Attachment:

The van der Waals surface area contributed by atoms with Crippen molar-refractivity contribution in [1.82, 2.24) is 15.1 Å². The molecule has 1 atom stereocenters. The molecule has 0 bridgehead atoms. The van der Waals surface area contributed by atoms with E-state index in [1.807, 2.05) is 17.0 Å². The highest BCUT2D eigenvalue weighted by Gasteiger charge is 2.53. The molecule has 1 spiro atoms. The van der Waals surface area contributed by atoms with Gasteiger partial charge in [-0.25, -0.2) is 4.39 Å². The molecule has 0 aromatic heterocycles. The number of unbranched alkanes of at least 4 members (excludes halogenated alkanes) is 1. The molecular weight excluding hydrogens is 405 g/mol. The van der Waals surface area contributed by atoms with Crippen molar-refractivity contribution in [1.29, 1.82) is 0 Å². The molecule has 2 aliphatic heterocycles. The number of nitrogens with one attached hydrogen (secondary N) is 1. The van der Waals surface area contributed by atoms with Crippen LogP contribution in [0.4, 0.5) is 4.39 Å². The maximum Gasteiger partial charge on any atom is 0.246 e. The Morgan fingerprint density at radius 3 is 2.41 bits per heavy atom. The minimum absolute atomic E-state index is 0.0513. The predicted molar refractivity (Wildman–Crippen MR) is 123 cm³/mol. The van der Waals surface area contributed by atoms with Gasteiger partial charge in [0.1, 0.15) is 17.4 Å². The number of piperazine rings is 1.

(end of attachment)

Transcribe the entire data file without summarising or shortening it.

The van der Waals surface area contributed by atoms with Crippen molar-refractivity contribution in [1.82, 2.24) is 15.1 Å². The molecule has 1 atom stereocenters. The molecule has 0 bridgehead atoms. The van der Waals surface area contributed by atoms with E-state index in [1.807, 2.05) is 17.0 Å². The highest BCUT2D eigenvalue weighted by Gasteiger charge is 2.53. The molecule has 1 spiro atoms. The van der Waals surface area contributed by atoms with Gasteiger partial charge in [-0.25, -0.2) is 4.39 Å². The molecule has 0 aromatic heterocycles. The number of unbranched alkanes of at least 4 members (excludes halogenated alkanes) is 1. The molecular weight excluding hydrogens is 405 g/mol. The van der Waals surface area contributed by atoms with Crippen molar-refractivity contribution in [1.29, 1.82) is 0 Å². The molecule has 2 aliphatic heterocycles. The number of nitrogens with one attached hydrogen (secondary N) is 1. The van der Waals surface area contributed by atoms with Crippen LogP contribution in [0.4, 0.5) is 4.39 Å². The maximum Gasteiger partial charge on any atom is 0.246 e. The Morgan fingerprint density at radius 3 is 2.41 bits per heavy atom. The minimum absolute atomic E-state index is 0.0513. The predicted molar refractivity (Wildman–Crippen MR) is 123 cm³/mol. The van der Waals surface area contributed by atoms with Gasteiger partial charge in [0.1, 0.15) is 17.4 Å². The number of piperazine rings is 1.